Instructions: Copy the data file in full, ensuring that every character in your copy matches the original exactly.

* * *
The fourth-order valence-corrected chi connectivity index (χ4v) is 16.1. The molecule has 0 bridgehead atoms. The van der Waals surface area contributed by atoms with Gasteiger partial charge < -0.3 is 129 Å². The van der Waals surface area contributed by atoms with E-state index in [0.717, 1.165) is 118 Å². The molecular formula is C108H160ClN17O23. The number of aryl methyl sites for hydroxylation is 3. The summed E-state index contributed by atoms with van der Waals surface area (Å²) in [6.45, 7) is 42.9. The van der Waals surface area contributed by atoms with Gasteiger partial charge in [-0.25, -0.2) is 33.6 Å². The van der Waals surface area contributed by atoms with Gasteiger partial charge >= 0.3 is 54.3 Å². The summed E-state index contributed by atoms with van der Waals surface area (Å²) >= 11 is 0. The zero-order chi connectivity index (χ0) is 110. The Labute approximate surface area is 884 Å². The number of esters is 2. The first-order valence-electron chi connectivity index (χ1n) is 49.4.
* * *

The fourth-order valence-corrected chi connectivity index (χ4v) is 16.1. The molecule has 0 bridgehead atoms. The van der Waals surface area contributed by atoms with Gasteiger partial charge < -0.3 is 129 Å². The van der Waals surface area contributed by atoms with E-state index in [0.717, 1.165) is 118 Å². The molecular formula is C108H160ClN17O23. The number of aryl methyl sites for hydroxylation is 3. The summed E-state index contributed by atoms with van der Waals surface area (Å²) in [6.45, 7) is 42.9. The van der Waals surface area contributed by atoms with Gasteiger partial charge in [-0.25, -0.2) is 33.6 Å². The van der Waals surface area contributed by atoms with Gasteiger partial charge >= 0.3 is 54.3 Å². The summed E-state index contributed by atoms with van der Waals surface area (Å²) >= 11 is 0. The zero-order chi connectivity index (χ0) is 110. The Labute approximate surface area is 884 Å². The number of esters is 2. The first-order valence-electron chi connectivity index (χ1n) is 49.4.